In many languages, a pointer points to a specific type of record (and only that type). A pointer typically is the memory address of the record it points to.

In Pascal, a pointer is specified using the symbol ^ preceding the type pointed to.

     cons = record car : integer;
                   cdr : ^cons  end;

In C++ and Java, a pointer is specified by * following the type; if l is a pointer to a cons, it is declared as:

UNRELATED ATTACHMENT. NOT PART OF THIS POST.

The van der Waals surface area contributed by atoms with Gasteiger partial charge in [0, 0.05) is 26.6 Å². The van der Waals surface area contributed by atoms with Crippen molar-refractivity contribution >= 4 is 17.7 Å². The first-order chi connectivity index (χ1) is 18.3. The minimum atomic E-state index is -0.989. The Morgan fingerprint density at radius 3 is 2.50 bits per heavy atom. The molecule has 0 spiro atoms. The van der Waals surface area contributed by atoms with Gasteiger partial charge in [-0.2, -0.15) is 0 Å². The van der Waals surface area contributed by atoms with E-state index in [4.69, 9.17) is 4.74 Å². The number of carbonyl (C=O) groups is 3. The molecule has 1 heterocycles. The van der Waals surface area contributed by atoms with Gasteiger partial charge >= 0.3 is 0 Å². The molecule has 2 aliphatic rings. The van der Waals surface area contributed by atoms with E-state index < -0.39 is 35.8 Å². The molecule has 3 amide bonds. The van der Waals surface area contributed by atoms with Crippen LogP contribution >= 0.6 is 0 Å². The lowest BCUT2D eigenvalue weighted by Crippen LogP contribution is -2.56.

cons *l

The special value nil (Common Lisp, Pascal), NULL (C++) or null (Java) is used for a pointer that does not point to any record; null may be represented internally by a special pointer value, such as 0 . A test similar to the null? test of Scheme is done by testing for equality with the NULL value:

   while ( l != NULL ) ...

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